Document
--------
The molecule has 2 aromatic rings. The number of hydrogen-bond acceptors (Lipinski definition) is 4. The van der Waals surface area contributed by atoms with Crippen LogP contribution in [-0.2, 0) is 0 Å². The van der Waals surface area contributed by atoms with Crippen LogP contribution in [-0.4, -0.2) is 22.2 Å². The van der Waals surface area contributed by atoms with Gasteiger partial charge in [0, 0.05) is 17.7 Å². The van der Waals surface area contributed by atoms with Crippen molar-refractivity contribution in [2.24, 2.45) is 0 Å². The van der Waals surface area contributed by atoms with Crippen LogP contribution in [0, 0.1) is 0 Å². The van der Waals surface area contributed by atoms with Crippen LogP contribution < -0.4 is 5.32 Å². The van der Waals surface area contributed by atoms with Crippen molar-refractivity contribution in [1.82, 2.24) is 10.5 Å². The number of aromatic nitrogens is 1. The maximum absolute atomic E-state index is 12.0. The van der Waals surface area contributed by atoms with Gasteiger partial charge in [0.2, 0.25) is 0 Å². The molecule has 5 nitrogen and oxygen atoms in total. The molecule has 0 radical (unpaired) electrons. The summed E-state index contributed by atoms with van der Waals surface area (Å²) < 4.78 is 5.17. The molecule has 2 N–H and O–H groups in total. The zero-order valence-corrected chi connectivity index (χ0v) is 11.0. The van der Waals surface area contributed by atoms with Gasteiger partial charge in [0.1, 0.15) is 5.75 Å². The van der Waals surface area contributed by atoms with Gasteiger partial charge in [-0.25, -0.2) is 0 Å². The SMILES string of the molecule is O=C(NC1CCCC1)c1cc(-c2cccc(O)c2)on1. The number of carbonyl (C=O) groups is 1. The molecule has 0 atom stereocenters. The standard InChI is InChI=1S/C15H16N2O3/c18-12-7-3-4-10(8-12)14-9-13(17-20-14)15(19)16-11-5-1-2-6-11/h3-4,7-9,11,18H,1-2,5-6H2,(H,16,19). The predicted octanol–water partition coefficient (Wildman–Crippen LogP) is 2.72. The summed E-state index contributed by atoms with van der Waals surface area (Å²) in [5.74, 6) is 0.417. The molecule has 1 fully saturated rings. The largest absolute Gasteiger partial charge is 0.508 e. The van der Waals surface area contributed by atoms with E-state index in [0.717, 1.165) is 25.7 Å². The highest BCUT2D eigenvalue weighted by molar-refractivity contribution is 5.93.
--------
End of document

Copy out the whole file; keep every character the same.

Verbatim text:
The molecule has 2 aromatic rings. The number of hydrogen-bond acceptors (Lipinski definition) is 4. The van der Waals surface area contributed by atoms with Crippen LogP contribution in [-0.2, 0) is 0 Å². The van der Waals surface area contributed by atoms with Crippen LogP contribution in [-0.4, -0.2) is 22.2 Å². The van der Waals surface area contributed by atoms with Gasteiger partial charge in [0, 0.05) is 17.7 Å². The van der Waals surface area contributed by atoms with Crippen molar-refractivity contribution in [2.24, 2.45) is 0 Å². The van der Waals surface area contributed by atoms with Crippen LogP contribution in [0, 0.1) is 0 Å². The van der Waals surface area contributed by atoms with Crippen LogP contribution < -0.4 is 5.32 Å². The van der Waals surface area contributed by atoms with Crippen molar-refractivity contribution in [1.82, 2.24) is 10.5 Å². The number of aromatic nitrogens is 1. The maximum absolute atomic E-state index is 12.0. The van der Waals surface area contributed by atoms with Gasteiger partial charge in [0.2, 0.25) is 0 Å². The molecule has 5 nitrogen and oxygen atoms in total. The molecule has 0 radical (unpaired) electrons. The summed E-state index contributed by atoms with van der Waals surface area (Å²) < 4.78 is 5.17. The molecule has 2 N–H and O–H groups in total. The zero-order valence-corrected chi connectivity index (χ0v) is 11.0. The van der Waals surface area contributed by atoms with Gasteiger partial charge in [0.1, 0.15) is 5.75 Å². The van der Waals surface area contributed by atoms with Gasteiger partial charge in [-0.25, -0.2) is 0 Å². The SMILES string of the molecule is O=C(NC1CCCC1)c1cc(-c2cccc(O)c2)on1. The number of carbonyl (C=O) groups is 1. The molecule has 0 atom stereocenters. The standard InChI is InChI=1S/C15H16N2O3/c18-12-7-3-4-10(8-12)14-9-13(17-20-14)15(19)16-11-5-1-2-6-11/h3-4,7-9,11,18H,1-2,5-6H2,(H,16,19). The predicted octanol–water partition coefficient (Wildman–Crippen LogP) is 2.72. The summed E-state index contributed by atoms with van der Waals surface area (Å²) in [5.74, 6) is 0.417. The molecule has 1 fully saturated rings. The largest absolute Gasteiger partial charge is 0.508 e. The van der Waals surface area contributed by atoms with E-state index in [0.717, 1.165) is 25.7 Å². The highest BCUT2D eigenvalue weighted by molar-refractivity contribution is 5.93.